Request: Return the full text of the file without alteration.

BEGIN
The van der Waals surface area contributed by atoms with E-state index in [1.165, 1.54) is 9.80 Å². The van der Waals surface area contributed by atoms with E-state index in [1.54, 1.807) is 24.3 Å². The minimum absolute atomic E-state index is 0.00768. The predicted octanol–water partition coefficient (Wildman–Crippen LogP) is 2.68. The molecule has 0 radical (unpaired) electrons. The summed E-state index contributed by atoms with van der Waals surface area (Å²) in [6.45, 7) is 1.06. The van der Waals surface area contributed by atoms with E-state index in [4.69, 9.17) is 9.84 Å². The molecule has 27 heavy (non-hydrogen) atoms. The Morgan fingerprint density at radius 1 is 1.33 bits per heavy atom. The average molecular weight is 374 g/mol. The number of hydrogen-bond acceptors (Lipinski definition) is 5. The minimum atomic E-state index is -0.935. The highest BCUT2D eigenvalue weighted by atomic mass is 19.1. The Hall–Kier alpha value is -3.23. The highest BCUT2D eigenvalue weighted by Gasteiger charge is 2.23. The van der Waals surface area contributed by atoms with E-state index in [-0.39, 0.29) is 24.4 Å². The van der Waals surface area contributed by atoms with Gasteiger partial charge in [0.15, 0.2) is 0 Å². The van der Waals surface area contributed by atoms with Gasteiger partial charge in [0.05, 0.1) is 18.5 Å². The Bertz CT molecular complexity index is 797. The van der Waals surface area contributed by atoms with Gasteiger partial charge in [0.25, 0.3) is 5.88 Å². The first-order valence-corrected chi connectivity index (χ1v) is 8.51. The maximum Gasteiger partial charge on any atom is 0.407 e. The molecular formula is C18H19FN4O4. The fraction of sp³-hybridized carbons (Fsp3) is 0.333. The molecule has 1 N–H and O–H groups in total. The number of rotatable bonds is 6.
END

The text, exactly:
The van der Waals surface area contributed by atoms with E-state index in [1.165, 1.54) is 9.80 Å². The van der Waals surface area contributed by atoms with E-state index in [1.54, 1.807) is 24.3 Å². The minimum absolute atomic E-state index is 0.00768. The predicted octanol–water partition coefficient (Wildman–Crippen LogP) is 2.68. The molecule has 0 radical (unpaired) electrons. The summed E-state index contributed by atoms with van der Waals surface area (Å²) in [6.45, 7) is 1.06. The van der Waals surface area contributed by atoms with E-state index in [4.69, 9.17) is 9.84 Å². The molecule has 27 heavy (non-hydrogen) atoms. The Morgan fingerprint density at radius 1 is 1.33 bits per heavy atom. The average molecular weight is 374 g/mol. The number of hydrogen-bond acceptors (Lipinski definition) is 5. The minimum atomic E-state index is -0.935. The highest BCUT2D eigenvalue weighted by atomic mass is 19.1. The Hall–Kier alpha value is -3.23. The highest BCUT2D eigenvalue weighted by Gasteiger charge is 2.23. The van der Waals surface area contributed by atoms with E-state index in [-0.39, 0.29) is 24.4 Å². The van der Waals surface area contributed by atoms with Gasteiger partial charge in [0.15, 0.2) is 0 Å². The van der Waals surface area contributed by atoms with Gasteiger partial charge in [0.05, 0.1) is 18.5 Å². The Bertz CT molecular complexity index is 797. The van der Waals surface area contributed by atoms with Gasteiger partial charge in [0.25, 0.3) is 5.88 Å². The first-order valence-corrected chi connectivity index (χ1v) is 8.51. The maximum Gasteiger partial charge on any atom is 0.407 e. The molecular formula is C18H19FN4O4. The fraction of sp³-hybridized carbons (Fsp3) is 0.333. The molecule has 1 N–H and O–H groups in total. The number of rotatable bonds is 6.